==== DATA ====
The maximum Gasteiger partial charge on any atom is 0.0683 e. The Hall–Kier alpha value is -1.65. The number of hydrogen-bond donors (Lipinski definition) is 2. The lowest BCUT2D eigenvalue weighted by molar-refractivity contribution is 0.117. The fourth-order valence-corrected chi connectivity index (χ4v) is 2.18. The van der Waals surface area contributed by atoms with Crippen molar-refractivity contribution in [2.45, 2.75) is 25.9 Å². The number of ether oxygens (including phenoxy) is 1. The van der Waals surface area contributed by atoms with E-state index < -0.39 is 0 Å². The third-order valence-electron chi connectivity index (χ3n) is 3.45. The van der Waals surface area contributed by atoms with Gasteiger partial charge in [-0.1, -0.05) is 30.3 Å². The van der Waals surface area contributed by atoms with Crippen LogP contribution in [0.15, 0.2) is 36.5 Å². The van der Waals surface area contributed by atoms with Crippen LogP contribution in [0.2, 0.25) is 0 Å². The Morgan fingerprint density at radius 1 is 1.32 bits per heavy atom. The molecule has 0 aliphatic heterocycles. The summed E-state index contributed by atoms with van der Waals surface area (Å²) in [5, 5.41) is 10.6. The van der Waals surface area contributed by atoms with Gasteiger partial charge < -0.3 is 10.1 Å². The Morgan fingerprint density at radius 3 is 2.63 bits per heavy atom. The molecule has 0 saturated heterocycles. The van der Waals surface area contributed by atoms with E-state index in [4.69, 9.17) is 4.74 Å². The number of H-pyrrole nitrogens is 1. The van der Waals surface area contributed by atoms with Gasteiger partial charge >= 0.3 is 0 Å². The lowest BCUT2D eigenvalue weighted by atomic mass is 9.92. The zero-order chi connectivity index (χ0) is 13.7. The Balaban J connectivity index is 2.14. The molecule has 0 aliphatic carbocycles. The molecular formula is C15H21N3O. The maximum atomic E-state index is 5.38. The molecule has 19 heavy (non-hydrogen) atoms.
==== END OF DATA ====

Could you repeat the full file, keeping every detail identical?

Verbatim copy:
The maximum Gasteiger partial charge on any atom is 0.0683 e. The Hall–Kier alpha value is -1.65. The number of hydrogen-bond donors (Lipinski definition) is 2. The lowest BCUT2D eigenvalue weighted by molar-refractivity contribution is 0.117. The fourth-order valence-corrected chi connectivity index (χ4v) is 2.18. The van der Waals surface area contributed by atoms with Crippen molar-refractivity contribution in [2.45, 2.75) is 25.9 Å². The number of ether oxygens (including phenoxy) is 1. The van der Waals surface area contributed by atoms with E-state index < -0.39 is 0 Å². The third-order valence-electron chi connectivity index (χ3n) is 3.45. The van der Waals surface area contributed by atoms with Gasteiger partial charge in [-0.1, -0.05) is 30.3 Å². The van der Waals surface area contributed by atoms with Crippen LogP contribution in [0.15, 0.2) is 36.5 Å². The van der Waals surface area contributed by atoms with Crippen LogP contribution in [0.2, 0.25) is 0 Å². The Morgan fingerprint density at radius 1 is 1.32 bits per heavy atom. The molecule has 0 aliphatic heterocycles. The summed E-state index contributed by atoms with van der Waals surface area (Å²) in [5, 5.41) is 10.6. The van der Waals surface area contributed by atoms with Gasteiger partial charge < -0.3 is 10.1 Å². The Morgan fingerprint density at radius 3 is 2.63 bits per heavy atom. The molecule has 0 saturated heterocycles. The van der Waals surface area contributed by atoms with E-state index in [4.69, 9.17) is 4.74 Å². The number of H-pyrrole nitrogens is 1. The van der Waals surface area contributed by atoms with Gasteiger partial charge >= 0.3 is 0 Å². The lowest BCUT2D eigenvalue weighted by atomic mass is 9.92. The zero-order chi connectivity index (χ0) is 13.7. The Balaban J connectivity index is 2.14. The molecule has 0 aliphatic carbocycles. The molecular formula is C15H21N3O. The maximum atomic E-state index is 5.38. The molecule has 19 heavy (non-hydrogen) atoms.